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I have on my website hundreds of pages with a help text in it. This text is the same for all the pages and is long compared to the rest of the texts on the page. Because i want better user experience, i prefer to keep the text in the page and not in another where i could link to.

I fear that SEs might consider my site too spammy because of that.

What would you do in that situation ?

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2 Answers 2

Search engines can recognise "boiler-plate" text - the text that is replicated on all pages of the site, like navigation, footers, sidebars, etc - so i'd expect that the SE's will see your "help text" in that respect.

That being said, I don't think it's the best user experience, and probably not the best for providing search engines with the content they're looking for.

I'd suggest you use a cookie-based method of detecting if a user has been to the site (either before, or for a session), and use JavaScript to display that text (externalize if possible).

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It's a little hard to judge without seeing an actual example, but doesn't it seem a little strange that you've got help text that's disproportionate to your actual content? I'd say it suggests some interface problems. It almost sounds like you're trying to fix your user experience(since you brought it up) by constantly explaining it, which is the wrong approach altogether.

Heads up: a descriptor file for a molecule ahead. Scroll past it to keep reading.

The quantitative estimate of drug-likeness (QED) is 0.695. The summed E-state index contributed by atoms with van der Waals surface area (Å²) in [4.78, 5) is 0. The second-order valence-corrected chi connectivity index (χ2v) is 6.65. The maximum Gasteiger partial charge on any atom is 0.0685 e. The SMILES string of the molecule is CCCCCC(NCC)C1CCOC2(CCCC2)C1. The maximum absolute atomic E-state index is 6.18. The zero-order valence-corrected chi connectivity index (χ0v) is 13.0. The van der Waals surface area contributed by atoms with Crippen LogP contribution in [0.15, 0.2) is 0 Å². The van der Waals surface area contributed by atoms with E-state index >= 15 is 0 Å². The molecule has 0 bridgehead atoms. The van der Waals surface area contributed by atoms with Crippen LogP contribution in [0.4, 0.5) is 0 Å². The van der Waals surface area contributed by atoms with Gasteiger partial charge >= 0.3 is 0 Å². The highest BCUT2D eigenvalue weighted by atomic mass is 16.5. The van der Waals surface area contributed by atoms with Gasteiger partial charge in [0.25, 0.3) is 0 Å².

Do you really need all of that text right on the page, every single page? Have you considered cutting it down to the few most common problems and having a "more" link pointing at the full version on a centralized page?

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Who voted this down? It's a fine answer. –  John Conde May 22 '11 at 14:58
    
That is entirely speculative. A site should assume that users arrive at ANY page because they do so the designer should make sure it is understandable from any point. A multimedia/video/image site for example could have very little test other than the instructions. –  Itai May 22 '11 at 15:00
    
Thank you Itai, that is exactly the case. To be more precise, it's a chart users can edit to describe a specific object. This is somehow a new method so we need to explain how it works. Is it possible to specify to SEs not to index one div ? –  paragooon May 22 '11 at 15:14
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@Itai My point was not to remove all explanation, but to see if it's possible to trim it. The question itself basically admits there's too much of it. And yes, I was speculating. What else could be done without actually seeing the site? Given @paragooon's further explanation, I stand by the suggestion. This is precisely what help/documentation pages are for, regardless of the "better user experience" argument. After people get used to it, do you really think they want to keep seeing a large block of instructions constantly? –  Su' May 22 '11 at 17:32

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